Nov 12, 2020 | Writing

Seagull

by

Seagull

by

It starts at half-eight in the morning and finishes twelve hours later. Something has to be done.

There were two impetuses for this story. I spent the best part of 2018 in Blackpool, working twelve-hour shifts, often six days a week, at an arcade on the Golden Mile. I left that job in 2019, but Blackpool has a way of getting under your skin, and I have found myself writing more about it recently. The second impetus came from across the street. The house opposite my bedroom started work on their roof. Our national lockdown meant there was no escape from the noise. I imagined what it would be like to look down on Blackpool, during the busy summer season, from an impossible high vantage.


It starts at half-eight in the morning and finishes twelve hours later. Sunday is the only respite from the noise. That’s almost the worst thing about it. Sunday has become my day of rest. I imagine they laugh about it. We’ll give him one day of quiet, but when Monday comes, bright and early, we’ll start again. The transit van parks on next door’s curb. I watch the two of them—little and large, one bearded, the other bald—get out of their van, remove their tools from the boot and the ladder from the top of the van, then saunter to the house. I imagine they drape themselves in St. George’s flags when England play, and throw Carling over themselves when someone scores. They’ve been working on next door’s extension for nearly a year. It may have started the day after she went to hospital. Maybe Carol never knew about the noise. Their conversations wake me now. Before, I could only hear the radio blaring, but now it’s everything they do. I don’t hear full sentences, but I’ll catch their expletives when I’m pacing my house.

It’s three: the witching hour. I have decided, something has to be done.

I contacted the council, two weeks ago, but I’ve had no response. It felt pathetic, putting in a complaint for noise pollution. So I turn on the lights and start collecting things from the spare room, where I sleep, then our bedroom. I go downstairs and take two coffee tables from the living room. I take all these things outside. I place them on my patch of grass, which passes for a back garden. There’s a seagull just above. I get the ladder from the garage. I don’t remember why we bought a ladder, but here it is. I’d say it’s four in the morning now. I left my watch inside. I don’t need it. I have brought a heavyset torch from the garage, along with the DIY stuff we bought from Homebase, years ago, before next door moved in and started to build the extension to end all extensions. Before everything shifted. I lean the ladder against the wall. The top of the ladder scrapes the pebbledash wall. I test my weight on the first rung. I hold the torch in my right hand. I climb to the roof.

I won’t sit here to watch the sunrise. I must start as soon as possible, before the transit van parks next door, before the day starts in earnest. I have few practical skills. I can cook maybe three meals. These three meals, combined with regular take-aways and scampi and chips from Bloomfield Chippy, constitute my diet. I cooked more before. But everything was more before. We cooked together. I tried to impress Carol by cooking, in the early days, but we quickly discovered I was no Jamie Oliver. I get to work. I climb down the ladder, pick up one of the coffee tables, then return to the roof. I repeat this, until the roof is filled with furniture and knickknacks. I recognise the porcelain Bo-Peep. We found her in the British Heart Foundation at St. Anne’s. Carol fell in love with her straight away. She was only a quid. I am on the roof with two coffee tables, and lots of tat. I put one table on top of the other. I stand on it. I am high above now. I look over the street. I see Blackpool Tower, a few doors down, and the seagull again, even higher, hovering above my head, watching to see what I’ll do next.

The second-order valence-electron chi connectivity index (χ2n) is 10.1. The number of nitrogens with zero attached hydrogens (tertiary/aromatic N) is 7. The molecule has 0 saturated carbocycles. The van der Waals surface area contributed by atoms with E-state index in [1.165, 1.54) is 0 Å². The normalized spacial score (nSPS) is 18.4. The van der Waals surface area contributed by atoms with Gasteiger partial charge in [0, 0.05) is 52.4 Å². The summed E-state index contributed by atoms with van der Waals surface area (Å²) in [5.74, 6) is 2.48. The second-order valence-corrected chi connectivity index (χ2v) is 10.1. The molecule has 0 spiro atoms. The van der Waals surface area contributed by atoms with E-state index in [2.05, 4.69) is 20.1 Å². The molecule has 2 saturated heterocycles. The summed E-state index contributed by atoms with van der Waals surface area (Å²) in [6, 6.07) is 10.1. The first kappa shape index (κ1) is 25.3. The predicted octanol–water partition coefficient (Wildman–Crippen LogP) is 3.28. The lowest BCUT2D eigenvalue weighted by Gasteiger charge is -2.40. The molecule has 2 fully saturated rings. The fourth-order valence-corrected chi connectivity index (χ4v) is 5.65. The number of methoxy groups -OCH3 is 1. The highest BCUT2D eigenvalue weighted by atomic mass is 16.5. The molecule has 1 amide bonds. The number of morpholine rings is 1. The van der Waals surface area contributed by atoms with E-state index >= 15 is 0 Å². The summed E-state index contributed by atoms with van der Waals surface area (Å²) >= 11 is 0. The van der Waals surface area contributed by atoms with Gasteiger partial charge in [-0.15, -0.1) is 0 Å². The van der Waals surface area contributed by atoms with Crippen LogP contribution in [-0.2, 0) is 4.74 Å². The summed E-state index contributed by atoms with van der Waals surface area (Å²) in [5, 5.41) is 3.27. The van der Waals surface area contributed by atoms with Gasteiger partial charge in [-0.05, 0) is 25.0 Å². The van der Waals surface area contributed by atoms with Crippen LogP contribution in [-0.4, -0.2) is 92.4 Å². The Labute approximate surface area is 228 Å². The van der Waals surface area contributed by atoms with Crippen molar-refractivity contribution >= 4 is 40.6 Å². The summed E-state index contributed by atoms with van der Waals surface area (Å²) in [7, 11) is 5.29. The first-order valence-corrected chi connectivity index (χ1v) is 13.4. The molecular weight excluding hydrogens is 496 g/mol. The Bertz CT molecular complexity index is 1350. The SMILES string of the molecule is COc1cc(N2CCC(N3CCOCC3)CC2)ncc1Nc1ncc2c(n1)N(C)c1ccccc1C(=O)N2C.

About midday. I’m perched on a tower of furniture. I have splinters in my backside, but I don’t mind. As well as Blackpool Tower, I can see Coral Island, and the three piers. North Pier was always our favourite. Next to the Tower. ‘Close to all the amenities,’ Carol said. ‘What else could you ask for?’ I close my eyes. I shift my weight and the tower shifts too. It wobbles. I keep my cool. I won’t fall. I hear the Camel Derby callers at Coral Island. Maybe it’s my imagination. But I hear it regardless. ‘One pound to play. Winner every time.’ I hadn’t wanted to visit the arcade. It seemed to encapsulate everything I hated about this country. Carol asked me to explain, but I didn’t have a good explanation. She was drawn to the Camel Derby. She lost every time. We walked away with no prizes. We wasted maybe thirty pounds. But we were smiling. That was the first time we came to Blackpool. If I threw a stone from the top of my tower, it would take minutes to hit the ground. I open my eyes. I look to Central Car Park. The summer holidays are in full swing. Families leave their cars. They head to the Golden Mile. I am eye-to-eye with my seagull now. We’re silent. I remember, it’s Sunday today.

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In writing my book Everything Else, I realised everybody has their own “everything else”—the thoughts and stories, the experiences, the skills, the imagination, the dreams.

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